Paul Linebarger was born in 1913, the grandson of a clergyman. His father, an eccentric man, had served as a Federal District Judge in the Philippines, but had left this post to work full time for the cause of the Chinese republican reformer Sun Yat Sen, who became Paul’s godfather. Paul Linebarger grew up in the retinue of Sun Yat Sen, for his father stayed with Sen during his exile in Japan and throughout his career in China.

Linebarger spent his formative years in Japan, China, France, and Germany. By the time he grew up, he knew six languages and had become intimate with several cultures, both Oriental and Occidental.

He was only twenty-three when he earned his Ph.D. in political science at Johns Hopkins University, where he was later Professor of Asiatic politics for many years. Shortly thereafter, he graduated from editing his father’s books to publishing his own highly regarded works on Far Eastern affairs. [1]

After graduating from Johns Hopkins, Linebarger taught at Duke University from 1937 to 1946, but he also served actively in the Army during World War II as a second lieutenant. Pierce writes that “As a Far East specialist he was involved in the formation of the Office of War Information and of the Operation Planning and Intelligence Board. He also helped organize the Army’s first psychological warfare section.” [2]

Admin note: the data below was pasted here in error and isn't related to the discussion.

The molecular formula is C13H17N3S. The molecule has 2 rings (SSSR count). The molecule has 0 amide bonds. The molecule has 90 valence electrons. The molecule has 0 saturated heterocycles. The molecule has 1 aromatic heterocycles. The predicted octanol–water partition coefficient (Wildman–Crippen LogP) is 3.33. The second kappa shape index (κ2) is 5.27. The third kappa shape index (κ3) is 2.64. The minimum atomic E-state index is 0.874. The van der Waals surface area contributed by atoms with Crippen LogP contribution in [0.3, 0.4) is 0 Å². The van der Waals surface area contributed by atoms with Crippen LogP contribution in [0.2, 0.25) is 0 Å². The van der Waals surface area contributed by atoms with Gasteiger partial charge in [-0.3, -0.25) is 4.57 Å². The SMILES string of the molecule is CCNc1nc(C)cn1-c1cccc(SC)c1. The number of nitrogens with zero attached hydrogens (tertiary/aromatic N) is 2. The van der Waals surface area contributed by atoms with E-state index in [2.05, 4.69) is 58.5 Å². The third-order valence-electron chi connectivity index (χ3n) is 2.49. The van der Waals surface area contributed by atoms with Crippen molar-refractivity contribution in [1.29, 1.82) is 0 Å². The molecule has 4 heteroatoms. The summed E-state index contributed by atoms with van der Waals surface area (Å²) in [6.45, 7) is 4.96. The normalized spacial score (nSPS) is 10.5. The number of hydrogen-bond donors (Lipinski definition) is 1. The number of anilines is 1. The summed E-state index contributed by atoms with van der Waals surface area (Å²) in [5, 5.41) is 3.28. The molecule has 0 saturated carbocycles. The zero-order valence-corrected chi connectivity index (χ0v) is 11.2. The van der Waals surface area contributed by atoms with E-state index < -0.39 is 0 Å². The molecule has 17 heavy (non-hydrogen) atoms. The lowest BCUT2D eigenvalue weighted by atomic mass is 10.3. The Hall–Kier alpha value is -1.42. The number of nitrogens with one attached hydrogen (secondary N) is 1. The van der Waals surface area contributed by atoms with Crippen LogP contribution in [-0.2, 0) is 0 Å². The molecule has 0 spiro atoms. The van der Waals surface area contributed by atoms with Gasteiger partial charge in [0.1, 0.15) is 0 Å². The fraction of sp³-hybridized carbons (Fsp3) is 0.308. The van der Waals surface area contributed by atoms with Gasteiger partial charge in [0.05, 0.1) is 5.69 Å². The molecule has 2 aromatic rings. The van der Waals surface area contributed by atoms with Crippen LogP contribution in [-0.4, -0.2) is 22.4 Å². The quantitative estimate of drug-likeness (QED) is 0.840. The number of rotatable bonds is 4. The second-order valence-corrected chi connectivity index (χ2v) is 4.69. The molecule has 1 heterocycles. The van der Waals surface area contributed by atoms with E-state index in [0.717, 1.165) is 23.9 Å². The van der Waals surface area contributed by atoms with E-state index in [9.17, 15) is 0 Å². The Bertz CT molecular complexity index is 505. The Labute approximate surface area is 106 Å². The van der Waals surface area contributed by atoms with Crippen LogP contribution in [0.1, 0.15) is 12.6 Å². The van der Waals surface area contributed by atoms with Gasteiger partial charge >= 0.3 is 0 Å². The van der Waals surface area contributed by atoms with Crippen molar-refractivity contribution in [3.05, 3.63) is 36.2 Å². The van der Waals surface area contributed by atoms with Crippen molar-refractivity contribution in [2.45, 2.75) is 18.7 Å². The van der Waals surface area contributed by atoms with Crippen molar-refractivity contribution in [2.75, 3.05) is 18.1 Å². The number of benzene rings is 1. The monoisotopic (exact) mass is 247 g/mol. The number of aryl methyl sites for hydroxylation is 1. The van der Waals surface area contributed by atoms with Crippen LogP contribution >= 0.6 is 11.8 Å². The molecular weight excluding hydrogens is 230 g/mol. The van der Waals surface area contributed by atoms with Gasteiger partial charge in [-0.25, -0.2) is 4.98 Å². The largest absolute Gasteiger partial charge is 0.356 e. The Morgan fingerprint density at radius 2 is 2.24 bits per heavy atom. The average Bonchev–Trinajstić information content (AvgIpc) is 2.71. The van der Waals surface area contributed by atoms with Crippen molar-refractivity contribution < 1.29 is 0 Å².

He was sent to China and put in charge of psychological warfare and of coordinating Anglo- American and Chinese military activities. By the end of the war, he had risen to the rank of major.

In 1947, he became professor of Asiatic Politics at Johns Hopkins University’s School of Advanced International Studies in Washington.

Pierce writes, “Dr. Linebarger turned his wartime experiences into Psychological Warfare , still regarded as the most authoritative text in the field.”

As a colonel, he was advisor to the British forces in Malaya, and to the U. S. Eighth Army in Korea. But this self- styled “visitor to small wars” passed up Vietnam, feeling American involvement there was a mistake.

Travels around the world took him to Australia, Greece, Egypt, and many other countries; and his expertise was sufficiently valued that he became a leading member of the Foreign Policy Association and an advisor to President Kennedy. [3]